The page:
I’m reluctant to begin with another drawn out proclamation summarising the current state of affairs that plague the graduate job market, so how about a concise one instead.
Amidst a cloud of continued economic folly, unpaid internships and the shock horror of GCSEs grades falling for the first time in the exam’s 24-year history – one would assume the tough route is not to everyone’s taste. Unsurprisingly. Whichever side of the mobile political fence you pitch your tent, most would not argue that a healthy, competitive environment uncovers those most suitable for a career in their chosen field.
Countless articles dictate (or advise) which “buzz words” the ideal interviewee must utilise to impress, whilst evenings are elongated by carefully considered multiple-choice personality test answers. I find the importance of a candidate’s life-attitude and ambitions is often lost in the panic of being represented in the “perfect” light. Everyone is eventually bracketed into one jumbled mess. Granted this is by no means the sole fault of the employer, but a circumstance that has arisen from political and social failings over the past years.
I believe it is actually in the hands of the modern graduate to alter this saturated work environment. Take every opportunity to further yourself through being pro-active, and fervently express that desire and ambition to anyone you converse with. Much success I have so far had in my admittedly restricted career has occurred through such discussion. I am currently writing this from WEXO towers due to Robin and I connecting on musical ambition and his intrigue in how I have structured the next year for myself (naturally open to change). Another interview turned into an expressive and fruitful debate, which led to me receiving a number of useful contacts, and advise, despite not wanting to fully commit to the particular career path.
Hindsight is a wonderfully tortuous thing
I am a great believer in the notion of not beating around the bush – being direct with someone always goes a long way. On the back of that I am a 23 year-old graduate from the University of Leeds with a First in World & Popular Music. I often struggle when conjuring the drive within myself to proceed; yet I do not feel I lack ambition and my passion for Southeast Asian culture is leading me closer and closer to a move to Cambodia in order to pursue my love of journalism, music and social development. Hindsight is a wonderfully tortuous thing, thus I cannot stress enough the importance of expressing a genuine interest in your career choice and never being caught up in gaining ‘required’ experience for experience’s sake.
One anecdote I would like to conclude this blog with is how I came about my internship at Songlines music magazine, and why it is a prime example of what I have so far stated.
Songlines, Glastonbury & Persistence
I had interviewed the Cambodian-American group Dengue Fever over Skype for my dissertation in early 2011, and naturally decided to go and meet them at Glastonbury that year in the Songlines tent (West Holts stage). One thing led to another and with a beer in hand I got talking to the publisher of the magazine about who I was and why an internship at the magazine would be a fantastic opportunity.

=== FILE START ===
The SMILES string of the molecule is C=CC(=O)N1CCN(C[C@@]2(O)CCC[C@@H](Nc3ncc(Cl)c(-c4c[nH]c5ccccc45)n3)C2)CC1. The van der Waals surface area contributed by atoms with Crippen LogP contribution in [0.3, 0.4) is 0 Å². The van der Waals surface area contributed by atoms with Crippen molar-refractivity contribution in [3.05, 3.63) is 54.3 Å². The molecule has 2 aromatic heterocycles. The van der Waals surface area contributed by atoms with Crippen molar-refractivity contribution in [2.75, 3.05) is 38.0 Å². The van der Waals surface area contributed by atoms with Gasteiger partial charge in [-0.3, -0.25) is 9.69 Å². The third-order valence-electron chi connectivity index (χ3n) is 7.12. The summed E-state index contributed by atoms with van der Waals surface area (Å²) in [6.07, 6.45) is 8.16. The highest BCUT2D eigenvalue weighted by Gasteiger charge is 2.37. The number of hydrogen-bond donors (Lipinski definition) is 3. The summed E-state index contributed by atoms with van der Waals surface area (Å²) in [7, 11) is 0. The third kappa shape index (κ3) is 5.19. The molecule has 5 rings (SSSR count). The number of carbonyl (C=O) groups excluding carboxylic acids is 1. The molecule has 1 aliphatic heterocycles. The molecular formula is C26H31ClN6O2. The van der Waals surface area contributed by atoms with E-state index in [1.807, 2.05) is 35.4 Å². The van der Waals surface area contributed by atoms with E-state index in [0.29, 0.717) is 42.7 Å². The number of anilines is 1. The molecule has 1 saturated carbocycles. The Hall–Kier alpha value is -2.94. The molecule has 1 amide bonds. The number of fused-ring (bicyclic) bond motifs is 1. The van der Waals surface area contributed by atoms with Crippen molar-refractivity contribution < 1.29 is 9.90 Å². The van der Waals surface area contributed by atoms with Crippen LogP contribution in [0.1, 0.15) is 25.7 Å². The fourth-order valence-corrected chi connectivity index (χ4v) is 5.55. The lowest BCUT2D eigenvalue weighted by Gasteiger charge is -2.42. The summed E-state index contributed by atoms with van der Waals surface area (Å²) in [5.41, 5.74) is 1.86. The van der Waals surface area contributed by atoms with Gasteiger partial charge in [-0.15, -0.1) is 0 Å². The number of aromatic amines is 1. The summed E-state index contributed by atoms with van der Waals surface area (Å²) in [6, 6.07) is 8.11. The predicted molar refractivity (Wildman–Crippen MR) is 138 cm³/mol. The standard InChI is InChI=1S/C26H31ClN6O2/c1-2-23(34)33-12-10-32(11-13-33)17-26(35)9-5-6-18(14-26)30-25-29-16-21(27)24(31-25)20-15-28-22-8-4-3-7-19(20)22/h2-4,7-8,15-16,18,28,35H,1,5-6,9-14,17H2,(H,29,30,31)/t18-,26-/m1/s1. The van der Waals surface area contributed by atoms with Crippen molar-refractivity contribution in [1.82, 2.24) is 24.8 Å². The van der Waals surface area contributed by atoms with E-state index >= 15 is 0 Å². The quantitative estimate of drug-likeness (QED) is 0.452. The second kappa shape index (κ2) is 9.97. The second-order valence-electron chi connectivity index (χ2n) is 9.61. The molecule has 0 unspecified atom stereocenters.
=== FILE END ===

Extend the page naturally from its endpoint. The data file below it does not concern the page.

Left at that, I went on a rather extended post-graduation holiday and returned in September to get stuck into the rest of my life. I was then based in Somerset, and emails to the magazine fell largely on disinterested eyes to my great disappointment. Unaware of the unstoppable flood of emails magazines have to deal with at the time, yet determined that this magazine was the perfect environment for me and a reason to move back to London, I decided to get archaic and send a letter. Behold! Two days and a phone call later and I was on my way to London to meet the assistant editor. I was explicitly told that this was the best move I could have ever made and immediately demonstrated my pro-active nature that is so desired within the media industry.
Nine months later and I continue to reap the rewards from the placement. Networking is a terribly over-used term, but still means so much in this industry. Expressing your related interests or perhaps even more importantly convincing someone of something new is your ticket to another opportunity. I continue to work at festivals, gigs, artist signings and events where I am able to connect with members of the public and music press. Nothing is more invigorating than going into work everyday to something you enjoy. Through working at Songlines and the opportunities that have occurred since (record labels and artist management), I have become very apt with InDesign, Photoshop, CRM/SEO management, website and social media development – none of this I would have forced myself to learn at home alone over such a short period of time. From a music perspective, the amount of new musical treats I have been introduced to is already uncountable.
I have not said anything that could be classed as a euphoric and game-changing statement, perhaps this blog even verges on common sense, but the opportunities do exist. Granted necessity dictates and money does not allow everyone to do exactly what one desires at that specific time, but this should not ever hinder ambition.